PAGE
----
In the High Atlas valley of the Agoundis, less than 100 kilometers from Marrakesh’s international airport, the lives of Berber-speaking farmers move in what seems a timeless rhythm. Men manipulate intricate stone canals, drawing water to steeply terraced plots of barley. Women in bangles and bright scarves lash huge loads of wood to their backs and pick their way down precarious trails. Fires from family bread ovens send thin tendrils of smoke into the sky while cows low, hungry in their pens. Young boys throw rocks and lazily tend goats; girls sing as they gather water or fodder or wash clothes in the river, their younger siblings strapped to them. The people of these mountains seem to live in another Morocco entirely, one lacking car exhaust, televisions and noise of urban life, telephones or even toilets. But the Arcadian surface of village life obscures deeper realities: the perennial brutality of physical labor, but also a landslide of social, political and economic changes. These changes are related — but not reducible — to processes of migration, formal education and “development” occurring everywhere in Morocco. But in the Agoundis Valley, as in much of highland Morocco, there is an important difference: the people here do not speak Arabic, the national language.
The issue of Berber language and culture has received considerable attention, much of it shedding more heat than light. Colonial scholars and anthropologists tended to posit an isolated Berber culture detached from urban life and the broader currents of Arabic and Islamic culture. After Moroccan independence in 1956, nationalist scholars reacted against this and denied any distinct existence to Berbers, including them in the modern, homogeneous Arab-Islamic nation. Today Amazigh (Berber) activists are challenging this nationalist project, pressing for what they argue are basic human rights: the freedom to speak Berber in schools and courtrooms, and for Berbers to take their deserved place in the official history of the nation. Since an estimated 40 percent of Moroccans speak some variety of Berber as their first or only language, this is no small issue. In the mountains, Berber language — the variety examined here is called Tashelhit — matters in some ways to most everybody who speaks it, and sometimes it matters in ways that might be considered political. The way that Berber language operates politically in the Agoundis may be idiosyncratic in some ways, but Berber speaking regions across North Africa are experiencing many of the same changes.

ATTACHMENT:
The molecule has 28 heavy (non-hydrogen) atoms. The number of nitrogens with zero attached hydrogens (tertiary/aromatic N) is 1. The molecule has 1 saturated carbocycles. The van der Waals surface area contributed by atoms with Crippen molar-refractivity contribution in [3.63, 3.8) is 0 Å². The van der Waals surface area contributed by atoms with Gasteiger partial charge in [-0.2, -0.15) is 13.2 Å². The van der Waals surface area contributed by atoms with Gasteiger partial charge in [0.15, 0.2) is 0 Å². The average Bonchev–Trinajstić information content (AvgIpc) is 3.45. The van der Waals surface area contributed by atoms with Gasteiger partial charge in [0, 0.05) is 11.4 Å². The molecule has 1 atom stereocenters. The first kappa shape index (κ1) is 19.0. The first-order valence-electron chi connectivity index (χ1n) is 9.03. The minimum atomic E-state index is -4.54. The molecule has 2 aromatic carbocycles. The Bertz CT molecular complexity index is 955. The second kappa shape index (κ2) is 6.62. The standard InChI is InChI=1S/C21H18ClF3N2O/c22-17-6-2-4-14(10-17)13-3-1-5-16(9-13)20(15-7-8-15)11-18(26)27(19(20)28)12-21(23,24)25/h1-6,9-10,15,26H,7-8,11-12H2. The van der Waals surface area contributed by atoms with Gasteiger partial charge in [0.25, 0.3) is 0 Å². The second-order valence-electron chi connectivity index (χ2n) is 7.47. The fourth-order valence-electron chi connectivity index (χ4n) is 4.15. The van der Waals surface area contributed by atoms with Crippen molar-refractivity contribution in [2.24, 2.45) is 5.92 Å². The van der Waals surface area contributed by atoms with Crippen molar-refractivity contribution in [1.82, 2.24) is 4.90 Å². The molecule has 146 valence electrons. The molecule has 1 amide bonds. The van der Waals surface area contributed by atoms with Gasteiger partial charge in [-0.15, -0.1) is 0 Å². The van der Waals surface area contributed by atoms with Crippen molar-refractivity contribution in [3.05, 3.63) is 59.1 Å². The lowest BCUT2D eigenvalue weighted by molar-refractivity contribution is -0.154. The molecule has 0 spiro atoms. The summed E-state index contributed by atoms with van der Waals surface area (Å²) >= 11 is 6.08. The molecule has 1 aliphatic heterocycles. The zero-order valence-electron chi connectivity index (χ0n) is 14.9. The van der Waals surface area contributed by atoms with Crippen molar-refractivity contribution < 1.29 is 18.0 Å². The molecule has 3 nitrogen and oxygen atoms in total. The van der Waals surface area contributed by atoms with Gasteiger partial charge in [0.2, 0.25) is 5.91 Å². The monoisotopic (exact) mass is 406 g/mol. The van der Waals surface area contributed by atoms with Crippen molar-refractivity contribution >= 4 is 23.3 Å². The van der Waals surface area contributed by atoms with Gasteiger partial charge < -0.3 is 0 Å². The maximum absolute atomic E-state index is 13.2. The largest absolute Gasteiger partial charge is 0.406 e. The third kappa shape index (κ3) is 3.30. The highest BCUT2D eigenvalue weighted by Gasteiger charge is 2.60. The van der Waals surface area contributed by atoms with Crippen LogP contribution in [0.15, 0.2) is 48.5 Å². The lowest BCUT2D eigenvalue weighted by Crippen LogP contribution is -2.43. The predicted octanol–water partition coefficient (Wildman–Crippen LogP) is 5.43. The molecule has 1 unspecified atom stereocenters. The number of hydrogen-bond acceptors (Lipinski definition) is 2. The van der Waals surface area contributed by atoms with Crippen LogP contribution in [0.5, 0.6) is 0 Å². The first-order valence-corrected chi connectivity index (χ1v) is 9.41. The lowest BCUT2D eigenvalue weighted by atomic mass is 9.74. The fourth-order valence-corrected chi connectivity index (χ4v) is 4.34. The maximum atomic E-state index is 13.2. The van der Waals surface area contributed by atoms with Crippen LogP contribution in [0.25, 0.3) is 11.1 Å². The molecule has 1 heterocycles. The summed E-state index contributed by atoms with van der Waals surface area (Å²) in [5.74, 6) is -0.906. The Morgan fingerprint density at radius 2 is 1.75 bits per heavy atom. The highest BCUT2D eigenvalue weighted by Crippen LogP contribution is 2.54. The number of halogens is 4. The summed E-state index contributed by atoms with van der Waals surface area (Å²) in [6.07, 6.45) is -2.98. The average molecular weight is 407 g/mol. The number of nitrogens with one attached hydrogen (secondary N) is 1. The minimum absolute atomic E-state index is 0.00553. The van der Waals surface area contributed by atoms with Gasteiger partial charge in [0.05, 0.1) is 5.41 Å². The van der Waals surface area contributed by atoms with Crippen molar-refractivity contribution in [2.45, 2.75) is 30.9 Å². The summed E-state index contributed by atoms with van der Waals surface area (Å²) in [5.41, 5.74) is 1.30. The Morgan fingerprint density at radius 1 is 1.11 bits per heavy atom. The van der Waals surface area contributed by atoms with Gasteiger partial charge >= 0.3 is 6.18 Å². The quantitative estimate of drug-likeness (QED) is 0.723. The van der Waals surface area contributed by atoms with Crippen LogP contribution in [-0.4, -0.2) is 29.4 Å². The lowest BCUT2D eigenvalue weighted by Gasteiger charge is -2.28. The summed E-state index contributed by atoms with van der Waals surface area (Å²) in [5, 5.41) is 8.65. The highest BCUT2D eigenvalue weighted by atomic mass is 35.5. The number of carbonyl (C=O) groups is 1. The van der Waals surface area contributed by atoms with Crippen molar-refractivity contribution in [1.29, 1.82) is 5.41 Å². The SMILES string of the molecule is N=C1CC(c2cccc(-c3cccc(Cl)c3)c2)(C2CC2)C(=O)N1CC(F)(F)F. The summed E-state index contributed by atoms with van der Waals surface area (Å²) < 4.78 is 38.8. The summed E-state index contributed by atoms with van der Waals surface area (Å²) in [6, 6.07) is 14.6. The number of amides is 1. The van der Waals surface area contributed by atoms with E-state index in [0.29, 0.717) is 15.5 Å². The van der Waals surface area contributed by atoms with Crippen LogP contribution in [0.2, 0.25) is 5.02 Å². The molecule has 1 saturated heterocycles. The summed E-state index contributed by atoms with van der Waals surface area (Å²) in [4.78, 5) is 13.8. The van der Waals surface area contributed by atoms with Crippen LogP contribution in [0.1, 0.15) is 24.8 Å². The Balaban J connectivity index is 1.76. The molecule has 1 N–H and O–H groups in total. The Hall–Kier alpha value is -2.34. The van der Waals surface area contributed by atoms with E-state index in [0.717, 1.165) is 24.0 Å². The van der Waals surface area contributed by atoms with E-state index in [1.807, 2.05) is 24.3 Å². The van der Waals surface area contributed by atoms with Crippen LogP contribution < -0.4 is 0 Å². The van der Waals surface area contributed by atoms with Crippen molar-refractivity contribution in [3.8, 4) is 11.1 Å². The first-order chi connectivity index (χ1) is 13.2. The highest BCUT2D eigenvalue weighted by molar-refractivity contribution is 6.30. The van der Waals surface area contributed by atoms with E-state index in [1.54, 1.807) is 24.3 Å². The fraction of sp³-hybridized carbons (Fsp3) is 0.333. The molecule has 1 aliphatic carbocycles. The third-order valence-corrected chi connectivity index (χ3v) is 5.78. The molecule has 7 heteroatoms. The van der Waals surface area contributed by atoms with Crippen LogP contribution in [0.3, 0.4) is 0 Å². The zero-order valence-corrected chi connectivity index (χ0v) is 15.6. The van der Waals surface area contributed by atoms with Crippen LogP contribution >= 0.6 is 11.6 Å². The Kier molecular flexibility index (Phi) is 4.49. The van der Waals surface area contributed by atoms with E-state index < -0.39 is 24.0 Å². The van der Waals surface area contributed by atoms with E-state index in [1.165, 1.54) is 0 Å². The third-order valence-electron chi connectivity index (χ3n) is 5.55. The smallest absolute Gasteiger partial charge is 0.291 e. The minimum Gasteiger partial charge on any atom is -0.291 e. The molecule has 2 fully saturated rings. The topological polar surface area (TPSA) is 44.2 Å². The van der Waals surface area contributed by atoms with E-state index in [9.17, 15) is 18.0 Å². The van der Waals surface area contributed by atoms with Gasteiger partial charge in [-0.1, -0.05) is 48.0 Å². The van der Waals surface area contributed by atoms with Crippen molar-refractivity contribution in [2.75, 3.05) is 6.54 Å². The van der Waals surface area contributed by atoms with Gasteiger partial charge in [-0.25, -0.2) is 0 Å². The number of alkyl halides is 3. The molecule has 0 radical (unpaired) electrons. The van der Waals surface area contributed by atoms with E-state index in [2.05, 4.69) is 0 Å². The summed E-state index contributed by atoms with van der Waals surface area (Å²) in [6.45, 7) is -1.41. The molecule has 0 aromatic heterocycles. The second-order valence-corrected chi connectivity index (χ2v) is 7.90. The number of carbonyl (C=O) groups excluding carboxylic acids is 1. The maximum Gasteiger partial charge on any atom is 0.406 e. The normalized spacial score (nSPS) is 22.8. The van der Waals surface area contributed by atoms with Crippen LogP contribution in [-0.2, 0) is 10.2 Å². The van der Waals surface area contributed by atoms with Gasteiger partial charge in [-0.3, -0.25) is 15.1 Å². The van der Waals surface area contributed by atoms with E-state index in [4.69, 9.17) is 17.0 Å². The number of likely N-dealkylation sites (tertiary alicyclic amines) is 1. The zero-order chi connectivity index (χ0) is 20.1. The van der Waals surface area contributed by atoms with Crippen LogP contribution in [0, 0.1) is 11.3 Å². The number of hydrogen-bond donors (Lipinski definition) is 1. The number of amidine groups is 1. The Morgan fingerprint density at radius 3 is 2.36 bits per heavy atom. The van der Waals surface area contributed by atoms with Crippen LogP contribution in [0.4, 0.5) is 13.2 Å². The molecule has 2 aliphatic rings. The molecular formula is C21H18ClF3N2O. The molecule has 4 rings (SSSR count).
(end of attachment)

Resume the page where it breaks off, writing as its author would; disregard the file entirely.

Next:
Arrival of the “Outside”
I visited the Agoundis Valley as a tourist in 1995 and was impressed mostly with the hospitality of the people and the lush, seemingly sustainable agricultural system. It was a drought year and most of the country had been scorched to a dusty gray and dun. The cities were swollen with farmers driven off the parched land. Tangiers was rationing water that could only be delivered by tanker, and the air conditioners of Rabat were working overtime. But the Agoundis was green and cool with the shade of massive walnut trees and flowering pomegranates. It seemed the very model of a poor but vital subsistence economy.